Attitudinal Ignorance: How the government is impacting the future of the hearing impaired by: Student Journalist
With around 12,000 children and one in six Australians now identifying as having hearing loss, the need for national education for all in Auslan is becoming more urgent.
On average, one Australian child is identified with impaired hearing every day and by school age, two in every 1000 children are diagnosed with hearing loss. While community funded not-for-profit organisations offer support and education for children and their families, schools nationwide are not doing enough to promote inclusivity and equality for students with hearing impairment.
Research by University of Newcastle lecturer David Roy has found that Australian governments are failing children with disabilities by not providing necessary learning support.
“Schools are deliberately disregarding disability standards through rejecting school places, denying the opportunity of access to activities and offering minimal, if any, support to children with disabilities,” Mr Roy said.
His findings come as a recent study conducted by the Herald Sun found that only four percent of Victorian public schools teach students the national sign language of Auslan. Deaf Children Australia CEO Dean Barton-Smith says more Auslan lessons need to be rolled out across the schooling system to avoid exclusion.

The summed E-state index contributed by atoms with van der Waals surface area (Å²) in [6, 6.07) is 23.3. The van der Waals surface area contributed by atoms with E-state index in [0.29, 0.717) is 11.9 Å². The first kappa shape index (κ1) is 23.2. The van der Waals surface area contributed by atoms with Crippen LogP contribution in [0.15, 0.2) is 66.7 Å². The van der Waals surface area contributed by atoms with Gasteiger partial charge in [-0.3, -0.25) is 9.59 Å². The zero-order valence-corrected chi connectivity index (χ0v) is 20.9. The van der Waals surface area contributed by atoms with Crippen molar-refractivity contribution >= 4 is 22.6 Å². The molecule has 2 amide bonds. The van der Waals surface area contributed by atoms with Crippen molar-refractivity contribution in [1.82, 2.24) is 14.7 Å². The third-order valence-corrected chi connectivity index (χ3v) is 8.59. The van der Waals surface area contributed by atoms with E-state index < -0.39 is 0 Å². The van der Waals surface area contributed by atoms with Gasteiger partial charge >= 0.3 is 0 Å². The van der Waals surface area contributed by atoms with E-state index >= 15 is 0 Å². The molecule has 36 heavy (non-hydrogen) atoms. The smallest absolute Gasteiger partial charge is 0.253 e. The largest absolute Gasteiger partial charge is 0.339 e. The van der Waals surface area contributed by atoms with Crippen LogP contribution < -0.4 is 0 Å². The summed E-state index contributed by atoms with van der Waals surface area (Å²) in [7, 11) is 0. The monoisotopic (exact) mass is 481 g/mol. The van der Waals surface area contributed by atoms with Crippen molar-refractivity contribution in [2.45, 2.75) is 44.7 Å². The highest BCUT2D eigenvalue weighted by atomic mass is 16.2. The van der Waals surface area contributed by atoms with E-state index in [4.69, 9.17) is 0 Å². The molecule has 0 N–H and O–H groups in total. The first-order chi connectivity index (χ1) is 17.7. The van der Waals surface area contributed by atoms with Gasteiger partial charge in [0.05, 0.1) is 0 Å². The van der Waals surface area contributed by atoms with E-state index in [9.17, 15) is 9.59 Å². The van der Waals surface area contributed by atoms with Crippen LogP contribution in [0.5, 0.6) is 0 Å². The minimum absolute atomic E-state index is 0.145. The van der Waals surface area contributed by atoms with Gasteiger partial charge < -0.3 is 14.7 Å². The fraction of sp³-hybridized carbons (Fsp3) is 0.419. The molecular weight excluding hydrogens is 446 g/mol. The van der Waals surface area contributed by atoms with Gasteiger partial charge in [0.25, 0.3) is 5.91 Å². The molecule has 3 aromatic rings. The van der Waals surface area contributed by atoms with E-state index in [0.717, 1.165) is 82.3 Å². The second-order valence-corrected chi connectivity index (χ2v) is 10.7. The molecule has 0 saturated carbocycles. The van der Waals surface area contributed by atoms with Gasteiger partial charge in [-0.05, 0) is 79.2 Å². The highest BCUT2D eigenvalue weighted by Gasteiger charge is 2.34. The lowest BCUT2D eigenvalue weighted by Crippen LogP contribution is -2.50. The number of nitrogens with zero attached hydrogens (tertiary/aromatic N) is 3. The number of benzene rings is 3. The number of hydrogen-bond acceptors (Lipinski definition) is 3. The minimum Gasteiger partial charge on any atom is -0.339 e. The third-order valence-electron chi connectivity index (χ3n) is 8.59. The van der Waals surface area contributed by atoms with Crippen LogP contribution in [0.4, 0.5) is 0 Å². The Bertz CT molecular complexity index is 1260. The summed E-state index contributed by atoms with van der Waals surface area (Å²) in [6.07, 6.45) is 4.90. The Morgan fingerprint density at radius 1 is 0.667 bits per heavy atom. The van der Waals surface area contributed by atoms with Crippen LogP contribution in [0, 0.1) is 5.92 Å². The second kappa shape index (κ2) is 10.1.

“Often it is the environment or society that heightens the sense of having a disability,” he said. Providing Auslan instruction at schools breaks down the barriers and sense of isolation that many deaf children and young people experience.
“If more of their friends and teachers can use some signs, they will feel more included.”
And while the Australian Curriculum and Assessment Authority released its first national Auslan curriculum last year, finding Auslan classes that are affordable is becoming an increasingly difficult task according to special school practice teacher, Stephanie Fernandez.
“It hasn’t been easy. There are barely any YouTube tutorials on Auslan which sucks for those of us who can’t afford Auslan classes,” she said.
Deaf Services Queensland offer a range of community courses for members of the public to become more knowledgable about Auslan. However, with basic classes starting at $185 per person, it is an unreasonable and unrealistic ask for a community based course.
While it’s not alarming that community courses have a price tag attached, the price certainly is. To learn Italian in a community course setting over an eight week period, will only set a student back $110 compared to the $185 fee for an Auslan course. Community courses would not be needed if the Australian Government introduced a greater rollout of signing classes throughout the education system.
Studies have shown that learning sign language (of any form) has as many benefits for hearing children as it does for those who are hearing impaired. Through signing, research is showing that children’s spelling can improve, as well as their small motor skills. It has been found to build better vocabularies in children and their overall communication skills through the understanding of body and emotional language.